Scheme 27: Intramolecular cyclization of alkenes 78 to spirolactams 80 using Pd(II) 79 and PIDA (15) as the oxidative system in acetonitrile.

Kita and co-workers [100] developed another catalytic approach for the cyclization of amides 76 to spirolactams 77. In this approach, 2 mol % of bis(iodoarene) 81 was used as precatalyst and peracetic acid (PAA) as an oxidant instead of mCPBA, which plays an important role in generation of active iodine(III) species. The bis(iodoarene) 81 was oxidized to a unique µ-oxo-bridged hypervalent iodine(III) species in situ, wherein PAA is used as extremely green oxidant which releases non-toxic co-products (Scheme 28).

[1860-5397-14-152-i28]

Scheme 28: Iodine(III)-catalyzed spiroaminocyclization of amides 76 to spirolactam 77 using bis(iodoarene) 81 as a precatalyst in the presence of PAA.

In 2011, Yu and co-workers [101] developed an intramolecular lactonization of p-substituted phenols 82 to spirooxindoles 83 using 10 mol % of iodobenzene (35) as precatalyst, mCPBA as an external oxidant and TFA as additive. All the catalytic reactions were performed in dichloromethane and spirolactams 83 were isolated in good to excellent yields (Scheme 29). It was noted that mCPBA/TFA combination did not work well for some transformations and it was replaced with oxidant urea·H2O2 and TFAA as an additive.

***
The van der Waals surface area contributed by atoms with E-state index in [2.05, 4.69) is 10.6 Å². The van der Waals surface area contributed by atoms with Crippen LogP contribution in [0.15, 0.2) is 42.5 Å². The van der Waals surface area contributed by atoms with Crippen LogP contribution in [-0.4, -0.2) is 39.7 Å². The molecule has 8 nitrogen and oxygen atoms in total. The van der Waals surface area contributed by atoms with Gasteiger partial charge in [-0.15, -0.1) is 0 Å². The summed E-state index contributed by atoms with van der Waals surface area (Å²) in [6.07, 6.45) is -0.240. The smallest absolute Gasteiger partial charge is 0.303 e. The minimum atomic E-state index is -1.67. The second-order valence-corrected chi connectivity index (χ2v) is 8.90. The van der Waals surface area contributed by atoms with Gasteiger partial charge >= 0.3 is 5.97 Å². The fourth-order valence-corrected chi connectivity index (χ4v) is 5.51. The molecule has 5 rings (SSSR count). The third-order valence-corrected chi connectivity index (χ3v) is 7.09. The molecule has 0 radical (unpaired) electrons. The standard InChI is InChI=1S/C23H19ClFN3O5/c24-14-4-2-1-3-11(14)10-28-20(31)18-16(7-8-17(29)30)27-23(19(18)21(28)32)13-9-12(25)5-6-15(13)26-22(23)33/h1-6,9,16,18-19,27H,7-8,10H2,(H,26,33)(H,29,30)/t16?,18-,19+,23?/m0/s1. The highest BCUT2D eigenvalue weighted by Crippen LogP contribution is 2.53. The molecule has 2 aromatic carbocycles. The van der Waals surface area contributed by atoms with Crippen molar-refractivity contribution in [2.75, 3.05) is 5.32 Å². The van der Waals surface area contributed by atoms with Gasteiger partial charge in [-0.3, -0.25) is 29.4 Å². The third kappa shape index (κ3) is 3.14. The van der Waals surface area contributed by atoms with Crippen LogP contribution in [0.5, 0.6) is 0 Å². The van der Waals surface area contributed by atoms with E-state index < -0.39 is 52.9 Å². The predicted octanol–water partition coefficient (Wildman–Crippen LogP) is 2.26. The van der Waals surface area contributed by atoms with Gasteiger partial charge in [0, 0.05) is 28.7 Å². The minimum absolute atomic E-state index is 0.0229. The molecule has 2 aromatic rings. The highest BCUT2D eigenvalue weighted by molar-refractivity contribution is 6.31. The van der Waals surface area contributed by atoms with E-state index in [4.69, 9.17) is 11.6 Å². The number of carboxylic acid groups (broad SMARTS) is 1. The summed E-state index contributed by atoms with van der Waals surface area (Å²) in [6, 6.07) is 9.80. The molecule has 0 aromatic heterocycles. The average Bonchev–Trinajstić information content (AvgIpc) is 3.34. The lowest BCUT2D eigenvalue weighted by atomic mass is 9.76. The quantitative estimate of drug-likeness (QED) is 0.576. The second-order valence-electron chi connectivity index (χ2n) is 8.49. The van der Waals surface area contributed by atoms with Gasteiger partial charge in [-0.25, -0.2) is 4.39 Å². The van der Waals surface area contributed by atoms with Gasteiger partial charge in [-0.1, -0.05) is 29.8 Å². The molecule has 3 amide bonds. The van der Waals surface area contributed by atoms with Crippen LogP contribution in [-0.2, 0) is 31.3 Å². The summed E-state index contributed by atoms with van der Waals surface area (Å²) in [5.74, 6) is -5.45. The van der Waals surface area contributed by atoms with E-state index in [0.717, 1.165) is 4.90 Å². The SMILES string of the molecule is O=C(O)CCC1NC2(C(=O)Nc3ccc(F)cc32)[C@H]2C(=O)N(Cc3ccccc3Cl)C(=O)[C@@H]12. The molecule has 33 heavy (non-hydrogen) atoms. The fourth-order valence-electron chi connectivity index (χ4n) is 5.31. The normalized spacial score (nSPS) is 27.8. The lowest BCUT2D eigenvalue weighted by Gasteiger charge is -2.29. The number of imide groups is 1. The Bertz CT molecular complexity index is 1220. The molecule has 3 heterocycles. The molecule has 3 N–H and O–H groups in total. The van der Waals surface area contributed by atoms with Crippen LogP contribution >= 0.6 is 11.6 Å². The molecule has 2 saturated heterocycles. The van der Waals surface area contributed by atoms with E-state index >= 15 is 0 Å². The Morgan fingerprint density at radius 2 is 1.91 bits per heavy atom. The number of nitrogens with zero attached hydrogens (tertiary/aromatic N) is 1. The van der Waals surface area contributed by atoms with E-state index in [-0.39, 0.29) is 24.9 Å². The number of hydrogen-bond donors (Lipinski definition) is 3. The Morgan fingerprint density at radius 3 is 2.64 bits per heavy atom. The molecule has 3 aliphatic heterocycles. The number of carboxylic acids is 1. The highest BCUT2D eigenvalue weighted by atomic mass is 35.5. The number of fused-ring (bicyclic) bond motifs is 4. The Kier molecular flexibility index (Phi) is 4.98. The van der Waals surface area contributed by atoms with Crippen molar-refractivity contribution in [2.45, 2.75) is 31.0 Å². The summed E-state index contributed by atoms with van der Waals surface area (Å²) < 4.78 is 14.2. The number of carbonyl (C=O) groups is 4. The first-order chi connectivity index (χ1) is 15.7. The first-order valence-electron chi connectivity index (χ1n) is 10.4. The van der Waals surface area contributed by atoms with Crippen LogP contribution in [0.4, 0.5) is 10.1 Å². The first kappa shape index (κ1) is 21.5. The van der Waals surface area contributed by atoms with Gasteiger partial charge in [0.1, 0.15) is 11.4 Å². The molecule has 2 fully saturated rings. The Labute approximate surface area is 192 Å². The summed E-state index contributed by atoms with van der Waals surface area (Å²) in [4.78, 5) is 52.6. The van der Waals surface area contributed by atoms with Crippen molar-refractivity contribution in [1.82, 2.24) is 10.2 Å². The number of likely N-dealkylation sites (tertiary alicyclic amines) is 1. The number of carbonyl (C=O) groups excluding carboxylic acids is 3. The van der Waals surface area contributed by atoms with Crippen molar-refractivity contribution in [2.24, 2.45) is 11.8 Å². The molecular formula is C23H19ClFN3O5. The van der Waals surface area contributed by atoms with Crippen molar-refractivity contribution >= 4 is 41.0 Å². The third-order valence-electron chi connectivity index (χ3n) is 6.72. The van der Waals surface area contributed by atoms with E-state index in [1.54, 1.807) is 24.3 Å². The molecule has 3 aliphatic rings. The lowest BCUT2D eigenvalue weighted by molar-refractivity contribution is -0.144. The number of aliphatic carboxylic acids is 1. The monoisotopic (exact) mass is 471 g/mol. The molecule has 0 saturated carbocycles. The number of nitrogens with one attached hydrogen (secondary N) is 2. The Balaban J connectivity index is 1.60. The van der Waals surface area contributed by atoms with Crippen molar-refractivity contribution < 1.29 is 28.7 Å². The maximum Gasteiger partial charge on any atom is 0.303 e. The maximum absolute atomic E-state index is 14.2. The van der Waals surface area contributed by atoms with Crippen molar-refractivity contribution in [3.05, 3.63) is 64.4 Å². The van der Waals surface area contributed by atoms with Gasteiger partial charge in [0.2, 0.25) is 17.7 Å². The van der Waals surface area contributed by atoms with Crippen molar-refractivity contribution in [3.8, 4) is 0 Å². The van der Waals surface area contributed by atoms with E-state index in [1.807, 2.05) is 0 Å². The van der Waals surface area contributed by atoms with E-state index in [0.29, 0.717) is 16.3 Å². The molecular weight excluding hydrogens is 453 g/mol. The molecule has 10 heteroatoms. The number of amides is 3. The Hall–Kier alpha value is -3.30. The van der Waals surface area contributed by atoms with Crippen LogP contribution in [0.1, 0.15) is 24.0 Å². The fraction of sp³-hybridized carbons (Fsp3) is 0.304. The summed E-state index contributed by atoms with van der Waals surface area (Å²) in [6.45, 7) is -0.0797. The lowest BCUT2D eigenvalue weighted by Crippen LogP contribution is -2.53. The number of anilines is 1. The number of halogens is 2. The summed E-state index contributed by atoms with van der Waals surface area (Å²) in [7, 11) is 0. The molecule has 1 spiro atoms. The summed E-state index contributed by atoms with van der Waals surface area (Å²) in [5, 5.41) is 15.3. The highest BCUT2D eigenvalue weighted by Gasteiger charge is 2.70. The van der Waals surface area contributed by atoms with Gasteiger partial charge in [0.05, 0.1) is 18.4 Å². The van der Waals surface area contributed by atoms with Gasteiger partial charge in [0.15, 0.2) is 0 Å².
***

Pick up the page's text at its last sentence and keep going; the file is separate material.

[1860-5397-14-152-i29]

Scheme 29: Iodine(III)-catalyzed spirolactonization of N-phenyl benzamides 82 to spirolactams 83 using iodobenzene 35 as a precatalyst.

3.3. Stereoselective synthesis of spirolactams

Gong and co-workers [102] efficiently cyclized 1-hydroxy-N-aryl-2-naphthamides 84 to corresponding spirolactam derivatives 86 using chiral iodoarene 85 as precatalyst, mCPBA as an oxidant and TFE as an additive. The presence of 10.0 equivalents of H2O was required to get the reaction products in high yields with up to 92% ee (Scheme 30). The chiral hypervalent-λ3-iodanes were generated in situ by the oxidation of the chiral C2-symmetric iodoarene 85 that was playing the key role for the oxidative spirocyclization of phenols.

[1860-5397-14-152-i30]